The summer season is upon us and with it, warmer weather, summer rains, and for most of us the summer financial slump. Without the promise of orchestral work and religious holiday services on the schedule most freelancing musicians must find work through self-motivated means. For lack of a better term the summer can be best called “wedding season” for most of the country (which ended for me in Miami about a month ago… trust me… you DO NOT want to play a July outdoor noontime wedding in Miami…). But where do these gigs coming from? How can the bride or groom who has always dreamed of having a harpist at their wedding find you, the local harpist, in order to make their dreams come true?
The Wedding Monster:
No. I’m not referring to bridezilla, although we have all certainly dealt with a fair few of these in our time as freelancing harpists, but rather the giant machine that is the wedding world. Weddings don’t exist in the same world as other gigs. Orchestral gigs generally come from the relationships that you build with other musicians in your area, and most private events are usually booked through relationships with former clients (referrals). In my experience wedding work is generally based on self-motivated searching by the interested party (bride/groom/family member) rather than a referral from a related party. When I am contacted by a client interested in hiring me for a wedding I always ask:
“How did you find me?” Which is almost always answered with: “I came across your website while searching for a harpist in your area.”
This fact is not to be disregarded!!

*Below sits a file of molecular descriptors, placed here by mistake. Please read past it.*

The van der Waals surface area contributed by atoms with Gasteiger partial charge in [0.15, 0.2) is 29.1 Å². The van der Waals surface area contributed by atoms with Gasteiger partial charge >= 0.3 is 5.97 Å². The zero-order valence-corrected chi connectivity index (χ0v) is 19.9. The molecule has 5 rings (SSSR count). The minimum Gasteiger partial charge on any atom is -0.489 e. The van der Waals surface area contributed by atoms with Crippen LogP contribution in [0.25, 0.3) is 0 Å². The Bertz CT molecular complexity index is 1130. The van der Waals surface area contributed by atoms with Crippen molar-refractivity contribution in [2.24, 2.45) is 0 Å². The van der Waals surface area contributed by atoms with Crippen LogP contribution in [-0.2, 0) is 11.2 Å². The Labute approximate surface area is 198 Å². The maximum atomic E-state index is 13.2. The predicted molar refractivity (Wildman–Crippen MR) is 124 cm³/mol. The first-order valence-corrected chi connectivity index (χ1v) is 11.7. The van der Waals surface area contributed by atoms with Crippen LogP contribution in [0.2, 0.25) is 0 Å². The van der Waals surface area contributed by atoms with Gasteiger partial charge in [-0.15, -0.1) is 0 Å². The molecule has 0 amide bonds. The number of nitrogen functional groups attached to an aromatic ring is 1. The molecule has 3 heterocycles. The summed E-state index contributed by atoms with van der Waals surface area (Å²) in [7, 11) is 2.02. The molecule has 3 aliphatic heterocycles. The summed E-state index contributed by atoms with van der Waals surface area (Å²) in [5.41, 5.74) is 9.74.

Connecting with your audience:
So if the wedding work is seeking you out it is in your benefit to make yourself easy to find!! The MOST important tool you have in your arsenal is a personal website. If you don’t have a website currently or are a student who is about to enter the professional world, I suggest getting this done as soon as possible! If the idea of building your own website seems out of reach fear not!! There are extremely easy to use services such as Dynamod, WordPress, or Squarespace, that create a website for you based on the information that you input. Each of the three harpists listed below chose to use one of these website builders, to great results!
Making your money work for you:
As the saying goes: you have to spend money to make money. Another resource for booking more gigs and making yourself generally more visible to potential clients are paid booking websites. On these sites you create a profile that is connected to a larger booking database. A client has only to input their wedding location and desired entertainment for a multitude of options to pop onto their screen. The results of these websites is directly related to how much effort you are putting into your interactions with your profile. Clients put in requests for multiple musicians through one of these sites in order to gain a variety of options, and more often than not (unless your fees are far outside of their budget) the first person to respond is the person who books the gig. As with much of this world, punctuality is everything.
- GigSalad – This was the first service that I signed up for upon arrival in Miami. It is the most affordable, with options that range from Free for a basic profile to $39.99/month for a featured profile. I originally signed up for a semi-pro account which didn’t provide me with enough gigging traffic to justify the cost. I plan to bump up my membership to Featured for a few months to see if I get better results and will report back!